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P O L Y T E C H . N U
Nederlands

Icom IC-756pro2 filter board clearning and testing

introduction
imageI bought a dirty Icom IC-756pro2 with water damage as a project. One of the repair steps was to clean and check the filter board. The events of cleaning and testing is described below.

board description
The filter board consists of a common mode input power filter and a switchable RF filter section.

Power filter
The 13,8 VDC power is filtered to prevent radio frequent noise getting in the rig and above all preventing radio frequent noise getting out of the rig to the power supply. This is a rather simple passive LC filter.

Switchable RF filters
The other section has eight switchable LC radio frequent filters. Each filter is a parallel band stop filter for suppressing higher order signals (harmonics). If for example, an 3,5 MHz signals has impurities, there will be harmonics at 7/10,5/14/17,5/21/24,5/28 MHz and so on. You don't want to sent out these spurious signals so your transmission can be heard on other frequencies. The parallel band pass filters are great for harmonics suppression. A set of low pass filters would also work, but these band stop filters are more effective. The first harmonics (f*2 and f*3) are usually the strongest signals. It seems that the band stop filters are designed to block these two harmonics. Higher order products are also suppressed, but the damping is less. There are eight switchable filters for 1,8/3,5/7/10/14/18+21/24+28 and 50 MHz. By selecting a certain frequency on the rig, the corresponding filter set is activated. If the rig is turned off, all the filters are deactivated. The damping is therefore more than 70dB (up to 30 MHz). Thus if the rig is turned off, the receiver is rather well protected against strong signals! This is a nice feature; well done Icom! The board is also rather clever designed. Each filter set has two relays that switch simultaneously. So both relays are connected in parallel. To simplify the board, a not used filter is used to pass trough the DC voltage for the relay of another filter. This reduces an additional connecting trace between the relays. This is a nice efficient design!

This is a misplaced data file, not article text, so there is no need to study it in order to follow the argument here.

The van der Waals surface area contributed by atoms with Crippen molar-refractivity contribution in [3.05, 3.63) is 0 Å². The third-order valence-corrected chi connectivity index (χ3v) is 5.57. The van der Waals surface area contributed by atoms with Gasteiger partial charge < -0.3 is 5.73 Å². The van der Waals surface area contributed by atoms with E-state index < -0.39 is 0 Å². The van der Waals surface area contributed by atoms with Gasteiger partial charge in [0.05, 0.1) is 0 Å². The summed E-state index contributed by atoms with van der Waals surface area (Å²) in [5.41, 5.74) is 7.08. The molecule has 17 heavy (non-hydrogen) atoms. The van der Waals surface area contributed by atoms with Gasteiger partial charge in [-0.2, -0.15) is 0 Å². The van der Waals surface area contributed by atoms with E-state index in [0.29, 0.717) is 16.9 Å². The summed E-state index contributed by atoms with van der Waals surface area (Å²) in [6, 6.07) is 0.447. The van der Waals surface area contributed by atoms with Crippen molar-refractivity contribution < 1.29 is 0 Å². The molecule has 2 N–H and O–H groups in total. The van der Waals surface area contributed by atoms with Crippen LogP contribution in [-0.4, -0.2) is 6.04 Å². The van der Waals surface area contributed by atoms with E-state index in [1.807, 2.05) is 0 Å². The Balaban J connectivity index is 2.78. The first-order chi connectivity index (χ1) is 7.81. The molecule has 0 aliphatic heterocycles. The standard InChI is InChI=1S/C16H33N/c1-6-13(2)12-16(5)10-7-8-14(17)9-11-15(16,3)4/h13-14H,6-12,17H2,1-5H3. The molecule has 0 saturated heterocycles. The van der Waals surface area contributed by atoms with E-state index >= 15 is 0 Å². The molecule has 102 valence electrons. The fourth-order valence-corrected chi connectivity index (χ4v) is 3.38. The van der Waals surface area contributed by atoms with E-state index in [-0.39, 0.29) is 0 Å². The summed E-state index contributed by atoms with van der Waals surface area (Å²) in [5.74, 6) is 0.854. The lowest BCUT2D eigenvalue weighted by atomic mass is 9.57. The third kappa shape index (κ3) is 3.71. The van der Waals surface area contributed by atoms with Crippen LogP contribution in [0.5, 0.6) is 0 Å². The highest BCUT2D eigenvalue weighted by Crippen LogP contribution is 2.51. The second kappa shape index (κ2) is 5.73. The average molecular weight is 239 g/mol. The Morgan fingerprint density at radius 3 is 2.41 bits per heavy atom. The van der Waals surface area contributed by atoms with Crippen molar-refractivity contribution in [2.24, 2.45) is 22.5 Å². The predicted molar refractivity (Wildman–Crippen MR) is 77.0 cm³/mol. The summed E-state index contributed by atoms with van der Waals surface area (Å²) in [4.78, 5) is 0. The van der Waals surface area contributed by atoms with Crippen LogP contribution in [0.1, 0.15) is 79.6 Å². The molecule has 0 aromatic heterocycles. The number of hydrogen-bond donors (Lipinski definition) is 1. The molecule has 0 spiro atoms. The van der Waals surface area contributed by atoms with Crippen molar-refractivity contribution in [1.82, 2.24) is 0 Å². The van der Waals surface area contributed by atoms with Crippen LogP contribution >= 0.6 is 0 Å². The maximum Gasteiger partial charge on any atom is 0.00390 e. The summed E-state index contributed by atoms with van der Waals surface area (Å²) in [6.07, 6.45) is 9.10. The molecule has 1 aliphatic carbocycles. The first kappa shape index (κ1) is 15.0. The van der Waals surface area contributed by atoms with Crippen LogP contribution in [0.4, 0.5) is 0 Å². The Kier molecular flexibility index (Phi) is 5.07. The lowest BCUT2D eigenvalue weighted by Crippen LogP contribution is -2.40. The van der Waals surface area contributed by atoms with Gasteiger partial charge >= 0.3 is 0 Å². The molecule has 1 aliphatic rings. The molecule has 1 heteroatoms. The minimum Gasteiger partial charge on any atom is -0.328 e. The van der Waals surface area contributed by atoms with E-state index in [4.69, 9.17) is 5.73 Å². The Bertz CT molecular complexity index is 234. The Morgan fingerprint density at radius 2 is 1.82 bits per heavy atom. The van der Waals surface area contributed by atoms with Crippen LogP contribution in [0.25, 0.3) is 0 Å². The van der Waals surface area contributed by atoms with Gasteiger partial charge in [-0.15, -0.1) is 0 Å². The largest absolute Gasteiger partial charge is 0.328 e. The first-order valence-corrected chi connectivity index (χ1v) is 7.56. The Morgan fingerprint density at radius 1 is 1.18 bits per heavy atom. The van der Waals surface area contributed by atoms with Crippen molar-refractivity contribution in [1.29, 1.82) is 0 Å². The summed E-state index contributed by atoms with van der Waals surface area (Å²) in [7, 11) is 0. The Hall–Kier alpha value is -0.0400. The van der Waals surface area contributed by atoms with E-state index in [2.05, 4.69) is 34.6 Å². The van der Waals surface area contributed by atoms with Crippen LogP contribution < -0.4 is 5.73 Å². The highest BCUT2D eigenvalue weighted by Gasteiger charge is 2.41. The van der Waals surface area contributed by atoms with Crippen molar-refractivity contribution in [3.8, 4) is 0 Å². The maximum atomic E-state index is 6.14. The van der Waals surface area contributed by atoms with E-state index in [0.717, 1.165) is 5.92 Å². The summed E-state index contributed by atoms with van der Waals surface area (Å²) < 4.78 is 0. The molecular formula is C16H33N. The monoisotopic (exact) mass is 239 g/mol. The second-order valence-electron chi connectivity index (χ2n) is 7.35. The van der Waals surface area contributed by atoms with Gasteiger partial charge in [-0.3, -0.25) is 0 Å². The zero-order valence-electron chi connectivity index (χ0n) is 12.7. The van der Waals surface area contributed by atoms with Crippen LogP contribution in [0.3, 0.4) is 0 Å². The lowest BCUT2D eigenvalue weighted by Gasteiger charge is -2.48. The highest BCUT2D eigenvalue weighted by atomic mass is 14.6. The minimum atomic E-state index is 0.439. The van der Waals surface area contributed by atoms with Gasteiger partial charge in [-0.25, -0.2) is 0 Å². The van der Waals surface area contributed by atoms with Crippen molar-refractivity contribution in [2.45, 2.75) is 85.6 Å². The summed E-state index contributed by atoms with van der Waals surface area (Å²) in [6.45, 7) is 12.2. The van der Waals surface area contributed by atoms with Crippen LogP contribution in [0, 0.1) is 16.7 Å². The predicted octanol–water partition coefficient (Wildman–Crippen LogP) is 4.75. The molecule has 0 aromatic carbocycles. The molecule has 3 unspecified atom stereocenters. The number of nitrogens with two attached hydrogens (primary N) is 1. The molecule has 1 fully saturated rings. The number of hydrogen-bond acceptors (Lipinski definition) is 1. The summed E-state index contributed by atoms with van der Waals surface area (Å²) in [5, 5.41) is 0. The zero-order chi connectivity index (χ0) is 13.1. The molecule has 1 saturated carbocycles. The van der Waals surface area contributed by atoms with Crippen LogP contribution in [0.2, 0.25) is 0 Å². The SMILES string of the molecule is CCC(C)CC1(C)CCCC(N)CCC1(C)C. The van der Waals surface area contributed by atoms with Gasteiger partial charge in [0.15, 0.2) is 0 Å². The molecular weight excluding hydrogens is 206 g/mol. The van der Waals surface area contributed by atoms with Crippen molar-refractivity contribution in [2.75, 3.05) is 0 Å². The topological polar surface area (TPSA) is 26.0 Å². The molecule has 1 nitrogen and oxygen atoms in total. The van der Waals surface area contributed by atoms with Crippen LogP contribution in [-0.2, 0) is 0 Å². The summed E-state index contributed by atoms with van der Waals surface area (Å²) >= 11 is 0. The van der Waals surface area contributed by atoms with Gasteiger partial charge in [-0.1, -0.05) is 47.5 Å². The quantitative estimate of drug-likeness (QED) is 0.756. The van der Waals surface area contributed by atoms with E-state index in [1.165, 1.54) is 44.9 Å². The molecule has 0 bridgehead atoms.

board cleaning
There are traces of water on the boards. There's also some rust residue on the boards. It seems that wet cleaning with baking soda is needed. I got a glass oven dish and put the board into it. I made a 1:3 solution of water and baking soda. The result is a thick white paste. I scrubbed the board with the paste using a set of paint brushes. The baking soda works as a abrasive solution that removes the residue from the board without damage. After some scrubbing, the board is as new. After the scrubbing I rinsed the board thoroughly using tap water and then demi water to remove possible impurities from the tap water. The board is thoroughly dried using compressed air. Heating the board at 70'C was also possible, but I didn't want to heat stress the board and the compressed air removed all the water. Some images of the scrubbing is shown below.

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board testing
Since the working of the original rig was questionable, I wanted to eliminate as much possible failures as possible. Testing of the board is rather simple so I tested the board fully. I connected the spectrum analyser to the filter board using two TMP/BNC cables. By using the tracking generator I got a nice plot per filter set. By applying a 10...12 VDC signal to the filter relays, the corresponding filter set is activated. The test setup and results are shown below. As you can see, the filter board performs great! Everything switches as desired and the signals seems perfect. So this board is ready for use again!

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